Overseas briefing

March 6, 2008



A boom in e-learning is being hailed as an opportunity for Indians who did not attend university to benefit from higher education. S. Ramachandran, the vice-chancellor of Madras University, said India's institutions were ready to join the global rise in online distance learning, with work on the necessary infrastructure under way, the Indian national newspaper The Hindu reported. Speaking at a seminar on adult and continuing education, he said: "The prospects of e-learning are immense. It continues to grow at a tremendous rate. Geographical barriers are eliminated, opening up broader educational options."



Cash-strapped universities diverted millions of dollars provided to tackle Australia's skills crisis in maths and statistics to other areas, a report has found. A study by the Australian Mathematical Sciences Institute suggests that up to 80 per cent of new money allocated to the disciplines has been spent covering other costs instead, The Australian newspaper reported. Hyam Rubinstein, the chairman of the National Committee for Mathematical Sciences and a professor at the University of Melbourne, said: "Universities have to make money. This issue of national priorities has become secondary to what will pay the bills."



Stanford University has become the latest elite US institution to expand its financial aid programme to include students from the ranks of the middle classes. From next year, students from families earning less than $100,000 (£50,350) a year will not be charged tuition, the university has announced, and those from families earning less than $60,000 will not pay for room and board, the International Herald Tribune reported. Stanford's full tuition rate next year is $36,000 while room and board will cost almost $12,000. The move follows similar announcements by Harvard and Yale universities, among others.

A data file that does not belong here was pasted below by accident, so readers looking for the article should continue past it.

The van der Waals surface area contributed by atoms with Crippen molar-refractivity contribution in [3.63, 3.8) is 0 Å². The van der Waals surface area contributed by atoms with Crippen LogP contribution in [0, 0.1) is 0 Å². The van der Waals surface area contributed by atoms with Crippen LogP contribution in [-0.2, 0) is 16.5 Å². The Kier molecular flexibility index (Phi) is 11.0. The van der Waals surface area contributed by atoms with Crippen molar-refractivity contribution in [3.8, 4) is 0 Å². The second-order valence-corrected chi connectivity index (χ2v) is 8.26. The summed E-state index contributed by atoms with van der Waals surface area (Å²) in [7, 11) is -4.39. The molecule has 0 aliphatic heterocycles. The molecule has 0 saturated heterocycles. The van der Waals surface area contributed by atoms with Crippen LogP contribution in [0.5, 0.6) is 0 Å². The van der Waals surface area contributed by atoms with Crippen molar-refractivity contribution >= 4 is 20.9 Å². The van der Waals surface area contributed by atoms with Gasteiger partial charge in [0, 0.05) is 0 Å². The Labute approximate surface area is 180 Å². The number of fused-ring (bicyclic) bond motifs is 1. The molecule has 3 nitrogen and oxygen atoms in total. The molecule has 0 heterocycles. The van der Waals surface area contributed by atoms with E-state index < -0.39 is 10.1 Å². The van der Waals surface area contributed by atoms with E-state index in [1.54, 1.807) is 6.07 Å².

The Canadian Government's attitude to science is one of "manifest disregard", a leading academic journal has said. An editorial in Nature criticised the Conservative Government of Stephen Harper, warning that scientists at Canadian universities were now facing "chronic" problems. "Science has long faced an uphill battle for recognition in Canada, but the slope became steeper when the Conservative Government was elected in 2006," Nature said. The journal also urged Canada's scientists to be better public advocates for scientific funding, and it criticised the decision to axe the office of the National Science Adviser. Jim Prentice, the Industry Minister, responded that the Government was committed to "supporting world-leading research".



A study in Hong Kong aims to determine how academic performance affects students' prospects. The project at the Chinese University of Hong Kong, which is seeking HK$2 million (£129,500) from the Research General Council, will follow the fortunes of 8,000 15 to 25-year-olds. Esther Ho Sui-chu, the project leader, told The Standard newspaper that those who tailored studies for a career in finance were limiting their options, as there were more employment opportunities in science and technology.



US universities are coming up with novel ways of selecting students for oversubscribed classes. Patricia de Castries, assistant director of the Stanford Language Center, who teaches a popular wine-tasting course at the university, encourages students to sleep outside her door, according to the US Chronicle of Higher Education. The Massachusetts Institute of Technology uses a computer program to select students for some courses at random. The University of Pennsylvania's Wharton Business School auctions places on its MBA classes to students, using a system of points that they build up during their studies. An average course may sell for a few hundred points, while the most sought-after ones can top 10,000, the paper reported, and students are encouraged to "sell" places to each other.

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